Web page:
An international research project has revealed the highest levels of microplastic ever recorded on the seafloor, with up to 1.9 million pieces in a thin layer covering just one square metre.
Over 10 million tons of plastic waste enters the oceans each year. 99% is instead thought to occur in the deep ocean, but until now it has been unclear where it actually ended up. New research has now shown how deep-sea currents act as conveyor belts, transporting tiny plastic fragments and fibres across the seafloor.
These currents can concentrate microplastics within huge sediment accumulations, which the researchers termed ‘microplastic hotspots’. According to a statement, these hotspots appear to be the deep-sea equivalents of the so-called ‘garbage patches’ formed by currents on the ocean surface.
The lead author of the study, Dr Ian Kane of The University of Manchester, said: “Almost everybody has heard of the infamous ocean ‘garbage patches’ of floating plastic, but we were shocked at the high concentrations of microplastics we found in the deep-seafloor.
“We discovered that microplastics are not uniformly distributed across the study area; instead they are distributed by powerful seafloor currents which concentrate them in certain areas.”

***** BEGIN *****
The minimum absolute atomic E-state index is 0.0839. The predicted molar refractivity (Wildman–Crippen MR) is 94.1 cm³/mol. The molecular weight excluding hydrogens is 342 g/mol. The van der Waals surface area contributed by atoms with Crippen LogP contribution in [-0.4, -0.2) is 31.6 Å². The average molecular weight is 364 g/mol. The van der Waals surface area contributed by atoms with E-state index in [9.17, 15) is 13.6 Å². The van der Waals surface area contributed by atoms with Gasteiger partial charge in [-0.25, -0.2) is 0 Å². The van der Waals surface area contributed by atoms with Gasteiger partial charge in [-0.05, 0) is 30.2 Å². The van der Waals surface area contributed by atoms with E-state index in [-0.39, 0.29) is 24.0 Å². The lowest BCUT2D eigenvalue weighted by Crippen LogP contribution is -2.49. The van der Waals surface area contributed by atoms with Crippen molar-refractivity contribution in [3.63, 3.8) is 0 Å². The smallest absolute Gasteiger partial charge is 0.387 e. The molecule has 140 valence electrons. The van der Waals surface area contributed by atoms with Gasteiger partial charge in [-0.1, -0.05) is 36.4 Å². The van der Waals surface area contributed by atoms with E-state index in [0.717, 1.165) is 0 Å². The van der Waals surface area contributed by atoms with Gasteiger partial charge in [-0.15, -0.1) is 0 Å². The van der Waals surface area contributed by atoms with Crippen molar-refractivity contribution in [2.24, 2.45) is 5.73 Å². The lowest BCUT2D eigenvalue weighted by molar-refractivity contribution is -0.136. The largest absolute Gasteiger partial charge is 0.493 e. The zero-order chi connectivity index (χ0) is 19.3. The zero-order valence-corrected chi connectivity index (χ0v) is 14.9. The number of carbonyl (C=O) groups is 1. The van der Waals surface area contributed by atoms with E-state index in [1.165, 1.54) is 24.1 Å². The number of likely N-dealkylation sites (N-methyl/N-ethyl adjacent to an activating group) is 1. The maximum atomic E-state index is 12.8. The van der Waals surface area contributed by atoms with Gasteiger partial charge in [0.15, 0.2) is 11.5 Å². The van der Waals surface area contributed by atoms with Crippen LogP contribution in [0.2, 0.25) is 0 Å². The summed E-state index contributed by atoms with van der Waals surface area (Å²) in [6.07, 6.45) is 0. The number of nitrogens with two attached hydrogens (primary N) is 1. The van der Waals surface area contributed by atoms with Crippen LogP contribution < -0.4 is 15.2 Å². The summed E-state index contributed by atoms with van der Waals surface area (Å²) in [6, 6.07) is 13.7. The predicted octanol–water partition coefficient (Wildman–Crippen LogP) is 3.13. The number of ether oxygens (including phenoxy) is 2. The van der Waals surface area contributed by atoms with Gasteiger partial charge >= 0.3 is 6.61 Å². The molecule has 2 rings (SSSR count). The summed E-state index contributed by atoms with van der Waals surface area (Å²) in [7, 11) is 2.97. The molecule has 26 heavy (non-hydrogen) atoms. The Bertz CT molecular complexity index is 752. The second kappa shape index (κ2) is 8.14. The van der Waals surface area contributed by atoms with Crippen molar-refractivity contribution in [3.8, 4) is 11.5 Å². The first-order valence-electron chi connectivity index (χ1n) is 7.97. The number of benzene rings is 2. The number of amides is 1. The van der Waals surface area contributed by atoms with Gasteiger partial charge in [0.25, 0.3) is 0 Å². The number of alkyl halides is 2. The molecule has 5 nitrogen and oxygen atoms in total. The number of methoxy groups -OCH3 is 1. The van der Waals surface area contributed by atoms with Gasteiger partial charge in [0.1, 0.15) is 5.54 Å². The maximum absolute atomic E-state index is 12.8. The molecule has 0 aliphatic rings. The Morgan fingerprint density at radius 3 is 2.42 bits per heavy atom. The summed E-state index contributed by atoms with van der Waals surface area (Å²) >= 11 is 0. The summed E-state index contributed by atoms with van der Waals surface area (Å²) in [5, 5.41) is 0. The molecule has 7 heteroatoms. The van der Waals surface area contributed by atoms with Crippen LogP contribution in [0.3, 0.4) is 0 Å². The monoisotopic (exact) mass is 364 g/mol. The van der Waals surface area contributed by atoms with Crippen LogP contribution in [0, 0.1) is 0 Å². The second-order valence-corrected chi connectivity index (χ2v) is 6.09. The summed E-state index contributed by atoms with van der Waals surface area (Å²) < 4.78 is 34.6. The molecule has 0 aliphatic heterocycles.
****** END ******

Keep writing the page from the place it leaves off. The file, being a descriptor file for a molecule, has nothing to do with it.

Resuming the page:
Microplastics on the seafloor are mainly comprised of fibres from textiles and clothing. These are not effectively filtered out in domestic waste water treatment plants, and easily enter rivers and oceans. In the ocean they either settle out slowly, or can be transported rapidly by episodic turbidity currents – powerful underwater avalanches – that travel down submarine canyons to the deep seafloor.
Once in the deep sea, microplastics are readily picked up and carried by continuously flowing seafloor currents (‘bottom currents’) that can preferentially concentrate fibres and fragments within large drifts of sediment.
These deep ocean currents also carry oxygenated water and nutrients, meaning that seafloor microplastic hotspots can also house important ecosystems that can consume or absorb the microplastics. This study provides the first direct link between the behaviour of these currents and the concentrations of seafloor microplastics and the findings will help to predict the locations of other deep-sea microplastic hotspots and direct research into the impact of microplastics on marine life.
Image credit: GD Taber, flickr/Creative Commons